Once you get it back in seal it all back up. MAKE SURE YOU PUT THAT METAL PIECE YOU TOOK OUT BACK IN THE SAME WAY IT CAME OUT! Once everything is put back in place and screwed shut. *and tools removed from engine bay* Leave the hood open. Start the car up and let it run for a few. If when you start the car it turns over and stalls, or just doesnt turn on, DO NOT FREAK OUT. *like i did…. * just remove the cover, unscrew the 10mm bolt and rotate the metal piece. It will only go in 2 ways. one being wrong, and the other being right.
First, some bad wrenching left me with a lower Torx screw that was almost rounded out. I used plently of PB Blaster and with help finally got it out. That was almost a project stopper. Make sure you have a good sharp bit to avoid that problem.
The exhaust seal has a metal face—the surface you’re looking at when you remove the back plate with the center screw. That plate only goes on one way. If you try to put it on the other way it doesn’t set flat. That’s because the slot in the end of the camshaft cuts a little below the center line—designed so you can’t install the plate wrong. Rob was lucky I think that turning the engine over with that plate on unevenly didn’t take out his timing sensor (the two come very close when the camshaft is turning).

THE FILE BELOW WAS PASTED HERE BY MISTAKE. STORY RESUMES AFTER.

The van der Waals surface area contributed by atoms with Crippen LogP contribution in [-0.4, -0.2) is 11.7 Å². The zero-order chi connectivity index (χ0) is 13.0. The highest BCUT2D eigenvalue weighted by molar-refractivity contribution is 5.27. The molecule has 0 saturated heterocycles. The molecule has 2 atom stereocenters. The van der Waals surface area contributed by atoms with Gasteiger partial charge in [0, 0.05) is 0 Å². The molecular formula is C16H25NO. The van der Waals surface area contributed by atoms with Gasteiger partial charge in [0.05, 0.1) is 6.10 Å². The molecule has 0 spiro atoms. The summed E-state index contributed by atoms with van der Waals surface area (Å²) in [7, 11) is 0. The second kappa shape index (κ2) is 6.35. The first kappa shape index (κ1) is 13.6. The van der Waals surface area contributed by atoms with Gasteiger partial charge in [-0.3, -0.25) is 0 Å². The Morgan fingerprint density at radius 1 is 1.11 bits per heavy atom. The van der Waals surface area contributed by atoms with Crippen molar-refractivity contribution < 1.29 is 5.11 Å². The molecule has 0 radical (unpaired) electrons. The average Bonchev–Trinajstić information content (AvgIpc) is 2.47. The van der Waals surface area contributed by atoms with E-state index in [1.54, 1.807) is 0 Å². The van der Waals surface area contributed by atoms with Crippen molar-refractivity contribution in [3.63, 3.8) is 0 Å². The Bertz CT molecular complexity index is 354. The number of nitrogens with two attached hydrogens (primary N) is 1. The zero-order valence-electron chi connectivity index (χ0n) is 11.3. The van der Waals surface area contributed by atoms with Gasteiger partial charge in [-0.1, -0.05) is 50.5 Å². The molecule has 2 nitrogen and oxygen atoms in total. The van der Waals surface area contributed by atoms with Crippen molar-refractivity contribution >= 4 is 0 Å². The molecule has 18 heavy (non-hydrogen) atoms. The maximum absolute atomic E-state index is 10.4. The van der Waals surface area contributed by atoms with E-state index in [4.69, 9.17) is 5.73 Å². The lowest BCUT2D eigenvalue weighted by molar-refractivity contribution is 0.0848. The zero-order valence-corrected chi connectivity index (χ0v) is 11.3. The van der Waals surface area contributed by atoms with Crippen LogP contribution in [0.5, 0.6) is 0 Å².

I bought the long handle seal remover from Harbor Freight and have found a couple of uses for it; but not on this seal. I suggest you don’t try to dig out the seal like Rob’s pic shows. Maybe no harm was done, but you might score the shaft or the aluminum housing that holds the seal. Instead, drill a small hole through the metal face of the seal. I center punched mine first to hold the drill on point. With the hole drilled, find a screw that’s a bit bigger than the hole and screw it in slowly. The screw point will contact the middle of the back of the housing behind the seal. That’s as far as the screw can go. Keep turning the screw slowly and the threads will hold in the seal’s metal face and walk the seal right out.”